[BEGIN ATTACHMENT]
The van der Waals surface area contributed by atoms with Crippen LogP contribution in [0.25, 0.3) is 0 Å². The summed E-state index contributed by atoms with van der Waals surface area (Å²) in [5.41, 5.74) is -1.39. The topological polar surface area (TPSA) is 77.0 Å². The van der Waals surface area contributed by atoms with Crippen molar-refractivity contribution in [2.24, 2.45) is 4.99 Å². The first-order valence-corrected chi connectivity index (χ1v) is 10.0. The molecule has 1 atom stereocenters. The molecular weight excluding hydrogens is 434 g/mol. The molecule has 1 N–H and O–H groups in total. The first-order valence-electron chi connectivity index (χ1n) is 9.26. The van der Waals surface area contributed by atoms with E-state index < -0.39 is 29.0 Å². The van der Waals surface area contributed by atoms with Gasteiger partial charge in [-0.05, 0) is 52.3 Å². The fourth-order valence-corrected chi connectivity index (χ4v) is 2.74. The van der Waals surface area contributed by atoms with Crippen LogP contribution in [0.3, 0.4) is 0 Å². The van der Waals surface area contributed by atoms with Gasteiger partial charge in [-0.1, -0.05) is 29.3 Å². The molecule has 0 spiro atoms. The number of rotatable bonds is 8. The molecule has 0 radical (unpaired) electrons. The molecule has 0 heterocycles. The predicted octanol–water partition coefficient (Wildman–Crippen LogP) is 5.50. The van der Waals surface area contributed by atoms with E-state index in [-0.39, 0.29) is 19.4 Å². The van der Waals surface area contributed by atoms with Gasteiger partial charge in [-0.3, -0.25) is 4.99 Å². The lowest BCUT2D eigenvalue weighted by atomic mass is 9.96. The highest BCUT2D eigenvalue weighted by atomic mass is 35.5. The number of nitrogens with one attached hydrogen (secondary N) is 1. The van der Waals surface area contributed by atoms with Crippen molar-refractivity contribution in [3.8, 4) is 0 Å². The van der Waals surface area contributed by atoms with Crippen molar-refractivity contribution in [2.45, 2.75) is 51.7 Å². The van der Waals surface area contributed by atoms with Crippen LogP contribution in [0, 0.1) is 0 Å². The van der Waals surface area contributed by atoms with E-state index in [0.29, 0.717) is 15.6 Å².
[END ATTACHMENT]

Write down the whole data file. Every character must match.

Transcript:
The van der Waals surface area contributed by atoms with Crippen LogP contribution in [0.25, 0.3) is 0 Å². The summed E-state index contributed by atoms with van der Waals surface area (Å²) in [5.41, 5.74) is -1.39. The topological polar surface area (TPSA) is 77.0 Å². The van der Waals surface area contributed by atoms with Crippen molar-refractivity contribution in [2.24, 2.45) is 4.99 Å². The first-order valence-corrected chi connectivity index (χ1v) is 10.0. The molecule has 1 atom stereocenters. The molecular weight excluding hydrogens is 434 g/mol. The molecule has 1 N–H and O–H groups in total. The first-order valence-electron chi connectivity index (χ1n) is 9.26. The van der Waals surface area contributed by atoms with E-state index < -0.39 is 29.0 Å². The van der Waals surface area contributed by atoms with Gasteiger partial charge in [-0.05, 0) is 52.3 Å². The fourth-order valence-corrected chi connectivity index (χ4v) is 2.74. The van der Waals surface area contributed by atoms with Crippen LogP contribution in [0.3, 0.4) is 0 Å². The van der Waals surface area contributed by atoms with Gasteiger partial charge in [-0.1, -0.05) is 29.3 Å². The molecule has 0 spiro atoms. The number of rotatable bonds is 8. The molecule has 0 radical (unpaired) electrons. The molecule has 0 heterocycles. The predicted octanol–water partition coefficient (Wildman–Crippen LogP) is 5.50. The van der Waals surface area contributed by atoms with E-state index in [-0.39, 0.29) is 19.4 Å². The van der Waals surface area contributed by atoms with Gasteiger partial charge in [-0.3, -0.25) is 4.99 Å². The lowest BCUT2D eigenvalue weighted by atomic mass is 9.96. The highest BCUT2D eigenvalue weighted by atomic mass is 35.5. The number of nitrogens with one attached hydrogen (secondary N) is 1. The van der Waals surface area contributed by atoms with Crippen molar-refractivity contribution in [3.8, 4) is 0 Å². The van der Waals surface area contributed by atoms with Crippen molar-refractivity contribution in [2.45, 2.75) is 51.7 Å². The van der Waals surface area contributed by atoms with Crippen LogP contribution in [0, 0.1) is 0 Å². The van der Waals surface area contributed by atoms with E-state index in [0.29, 0.717) is 15.6 Å².